2018, pigmented porcelain dipped ball moss, twine, cotton, and steel wool kiln-fired, underglaze, resin, 24 x 16 x 24 in.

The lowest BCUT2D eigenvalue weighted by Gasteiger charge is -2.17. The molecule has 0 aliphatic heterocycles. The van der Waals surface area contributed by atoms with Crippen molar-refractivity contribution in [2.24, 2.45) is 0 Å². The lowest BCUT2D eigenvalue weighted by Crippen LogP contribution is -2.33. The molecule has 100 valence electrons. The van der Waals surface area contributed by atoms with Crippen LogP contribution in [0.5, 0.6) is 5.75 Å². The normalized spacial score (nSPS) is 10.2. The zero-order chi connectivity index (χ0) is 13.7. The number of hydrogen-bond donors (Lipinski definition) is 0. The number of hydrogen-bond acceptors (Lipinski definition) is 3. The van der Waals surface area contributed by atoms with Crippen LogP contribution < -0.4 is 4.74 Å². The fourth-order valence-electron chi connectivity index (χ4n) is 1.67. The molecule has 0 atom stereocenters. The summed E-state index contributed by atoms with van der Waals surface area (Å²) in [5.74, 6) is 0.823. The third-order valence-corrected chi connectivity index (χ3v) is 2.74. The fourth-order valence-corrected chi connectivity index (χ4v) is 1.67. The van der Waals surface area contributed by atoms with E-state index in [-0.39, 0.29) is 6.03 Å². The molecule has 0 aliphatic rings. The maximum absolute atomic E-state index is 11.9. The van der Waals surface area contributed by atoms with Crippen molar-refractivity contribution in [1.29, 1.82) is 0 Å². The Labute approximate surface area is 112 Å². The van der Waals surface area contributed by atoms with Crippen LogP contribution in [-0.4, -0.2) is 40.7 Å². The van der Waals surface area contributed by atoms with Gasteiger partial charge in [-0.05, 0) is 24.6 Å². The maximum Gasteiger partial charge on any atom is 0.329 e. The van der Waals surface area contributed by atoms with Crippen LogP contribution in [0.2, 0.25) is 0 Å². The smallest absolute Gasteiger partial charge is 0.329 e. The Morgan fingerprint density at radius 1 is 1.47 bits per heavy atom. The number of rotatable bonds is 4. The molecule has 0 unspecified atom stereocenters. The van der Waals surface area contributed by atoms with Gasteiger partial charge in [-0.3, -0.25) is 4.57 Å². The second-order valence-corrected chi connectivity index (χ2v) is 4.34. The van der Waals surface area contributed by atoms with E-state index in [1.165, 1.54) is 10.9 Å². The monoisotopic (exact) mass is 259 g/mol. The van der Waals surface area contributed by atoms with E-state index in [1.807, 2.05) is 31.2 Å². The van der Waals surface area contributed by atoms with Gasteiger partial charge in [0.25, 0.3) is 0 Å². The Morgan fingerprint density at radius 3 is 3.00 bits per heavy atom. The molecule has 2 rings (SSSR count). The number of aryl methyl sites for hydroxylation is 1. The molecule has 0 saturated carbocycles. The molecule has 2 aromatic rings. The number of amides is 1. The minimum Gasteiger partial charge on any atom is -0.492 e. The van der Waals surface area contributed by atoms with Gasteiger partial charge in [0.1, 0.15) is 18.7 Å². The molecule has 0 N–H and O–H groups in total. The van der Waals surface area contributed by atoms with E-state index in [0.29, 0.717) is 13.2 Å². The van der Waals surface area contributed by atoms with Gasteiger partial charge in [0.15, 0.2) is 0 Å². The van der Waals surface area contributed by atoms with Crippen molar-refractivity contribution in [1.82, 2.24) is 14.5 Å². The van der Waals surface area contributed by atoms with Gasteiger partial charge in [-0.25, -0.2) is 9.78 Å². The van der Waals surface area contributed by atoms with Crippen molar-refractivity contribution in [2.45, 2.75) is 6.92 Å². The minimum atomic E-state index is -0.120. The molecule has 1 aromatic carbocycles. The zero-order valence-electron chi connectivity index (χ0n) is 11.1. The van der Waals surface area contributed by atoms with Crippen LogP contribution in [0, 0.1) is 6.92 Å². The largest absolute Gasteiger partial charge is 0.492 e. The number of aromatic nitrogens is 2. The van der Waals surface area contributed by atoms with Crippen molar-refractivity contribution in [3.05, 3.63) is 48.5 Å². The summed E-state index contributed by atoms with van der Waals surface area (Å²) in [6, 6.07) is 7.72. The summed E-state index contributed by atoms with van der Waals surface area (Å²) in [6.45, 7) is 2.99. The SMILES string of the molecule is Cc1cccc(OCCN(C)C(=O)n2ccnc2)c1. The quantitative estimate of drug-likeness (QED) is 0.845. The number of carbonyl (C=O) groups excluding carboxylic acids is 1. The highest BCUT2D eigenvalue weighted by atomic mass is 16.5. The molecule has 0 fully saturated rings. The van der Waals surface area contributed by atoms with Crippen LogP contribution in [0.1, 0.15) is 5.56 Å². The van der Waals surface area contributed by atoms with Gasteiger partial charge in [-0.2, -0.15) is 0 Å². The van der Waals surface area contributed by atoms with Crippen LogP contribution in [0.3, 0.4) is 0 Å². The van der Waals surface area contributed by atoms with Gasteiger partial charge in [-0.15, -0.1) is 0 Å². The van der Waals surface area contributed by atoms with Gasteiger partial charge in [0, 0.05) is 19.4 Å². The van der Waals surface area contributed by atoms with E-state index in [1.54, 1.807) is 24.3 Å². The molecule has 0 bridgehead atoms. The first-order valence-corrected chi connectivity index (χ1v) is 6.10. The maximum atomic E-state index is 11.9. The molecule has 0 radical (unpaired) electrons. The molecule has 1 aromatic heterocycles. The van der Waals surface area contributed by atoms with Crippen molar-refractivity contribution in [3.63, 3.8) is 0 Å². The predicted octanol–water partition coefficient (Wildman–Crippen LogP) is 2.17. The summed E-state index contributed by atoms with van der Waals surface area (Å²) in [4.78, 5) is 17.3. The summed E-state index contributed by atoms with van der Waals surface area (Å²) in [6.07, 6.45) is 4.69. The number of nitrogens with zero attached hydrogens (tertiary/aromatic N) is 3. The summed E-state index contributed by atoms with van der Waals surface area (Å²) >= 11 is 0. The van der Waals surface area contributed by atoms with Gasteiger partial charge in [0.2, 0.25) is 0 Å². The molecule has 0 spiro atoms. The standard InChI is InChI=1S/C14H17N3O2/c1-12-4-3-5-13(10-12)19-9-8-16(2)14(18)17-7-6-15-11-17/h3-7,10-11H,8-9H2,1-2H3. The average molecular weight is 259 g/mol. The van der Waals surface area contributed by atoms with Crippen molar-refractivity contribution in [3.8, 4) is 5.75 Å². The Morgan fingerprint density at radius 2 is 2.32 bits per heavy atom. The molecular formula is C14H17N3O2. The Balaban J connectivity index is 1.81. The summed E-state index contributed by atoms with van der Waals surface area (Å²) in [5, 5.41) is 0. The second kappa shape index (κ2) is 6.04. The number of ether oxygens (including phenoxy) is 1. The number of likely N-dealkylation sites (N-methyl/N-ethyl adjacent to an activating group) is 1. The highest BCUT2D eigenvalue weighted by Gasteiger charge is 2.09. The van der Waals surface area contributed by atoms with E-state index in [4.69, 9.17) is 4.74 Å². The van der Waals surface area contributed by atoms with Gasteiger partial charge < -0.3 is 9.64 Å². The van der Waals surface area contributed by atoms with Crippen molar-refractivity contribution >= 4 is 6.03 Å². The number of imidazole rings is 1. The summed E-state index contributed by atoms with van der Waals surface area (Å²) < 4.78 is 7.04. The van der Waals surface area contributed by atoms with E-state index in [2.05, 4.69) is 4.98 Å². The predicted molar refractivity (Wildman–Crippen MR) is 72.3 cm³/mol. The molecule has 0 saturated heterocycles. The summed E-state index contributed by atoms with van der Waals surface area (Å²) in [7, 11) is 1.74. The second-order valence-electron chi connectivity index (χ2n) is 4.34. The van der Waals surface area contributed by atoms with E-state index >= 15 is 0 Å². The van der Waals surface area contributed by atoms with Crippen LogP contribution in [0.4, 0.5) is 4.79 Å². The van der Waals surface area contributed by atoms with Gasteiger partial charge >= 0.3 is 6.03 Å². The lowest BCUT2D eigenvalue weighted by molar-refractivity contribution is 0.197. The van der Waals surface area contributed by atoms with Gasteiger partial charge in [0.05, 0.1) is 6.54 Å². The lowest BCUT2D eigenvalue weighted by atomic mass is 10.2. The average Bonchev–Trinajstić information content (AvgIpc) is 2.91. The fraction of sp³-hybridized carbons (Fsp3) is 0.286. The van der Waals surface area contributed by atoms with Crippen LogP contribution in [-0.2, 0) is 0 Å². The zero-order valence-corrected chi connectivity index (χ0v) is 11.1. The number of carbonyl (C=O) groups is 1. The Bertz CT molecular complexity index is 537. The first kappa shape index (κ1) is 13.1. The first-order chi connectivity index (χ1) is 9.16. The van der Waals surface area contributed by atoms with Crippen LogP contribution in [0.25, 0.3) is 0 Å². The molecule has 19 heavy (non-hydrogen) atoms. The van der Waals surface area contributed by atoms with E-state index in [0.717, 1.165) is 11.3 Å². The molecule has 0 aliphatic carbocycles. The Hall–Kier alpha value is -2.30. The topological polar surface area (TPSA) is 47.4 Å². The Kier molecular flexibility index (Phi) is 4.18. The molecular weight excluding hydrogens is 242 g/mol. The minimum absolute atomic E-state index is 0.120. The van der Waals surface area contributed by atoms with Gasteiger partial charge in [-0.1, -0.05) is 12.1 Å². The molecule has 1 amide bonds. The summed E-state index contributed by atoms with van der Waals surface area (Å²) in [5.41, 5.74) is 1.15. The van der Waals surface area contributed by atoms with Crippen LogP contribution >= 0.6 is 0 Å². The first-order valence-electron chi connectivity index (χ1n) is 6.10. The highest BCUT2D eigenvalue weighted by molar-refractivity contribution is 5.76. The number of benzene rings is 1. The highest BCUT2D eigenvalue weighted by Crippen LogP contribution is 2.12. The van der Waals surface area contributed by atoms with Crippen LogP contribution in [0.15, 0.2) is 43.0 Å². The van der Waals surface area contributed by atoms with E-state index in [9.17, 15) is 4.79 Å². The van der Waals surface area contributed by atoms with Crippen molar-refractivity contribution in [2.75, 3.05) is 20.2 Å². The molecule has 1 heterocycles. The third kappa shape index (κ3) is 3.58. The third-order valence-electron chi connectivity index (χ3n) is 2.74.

"The wispy tendrils of the native Texas ball moss serve as a visual metaphor for the perception of external versus internal conflicts, beliefs, connections, chaos, and confusion. Tillandsia recurvata is more commonly known as ball moss, an air plant that is commonly found grasping to limbs of live oaks and other trees in southwest Texas. Not a parasite, ball moss does not absorb nutrients and water but merely attach to a structure by growing connected tendrils that encircle the stems and branches. The moss grows slowly over time often unseen and unnoticed until a sick tree seems to be consumed. Sculptures are constructed of ball moss clusters dipped into saturated colored porcelain slip along with knots and tangles of twine, cotton and steel wool. These forms are overwhelmed with porcelain slip, covering, drowning, distorting, and obscuring the original then kiln fired. The extreme heat of the kiln vitrifies the porcelain incinerating the organic interior, what is left is a memorialized object frozen in time, a relic of the place of its collection. What is lost? What remains? What is remembered?"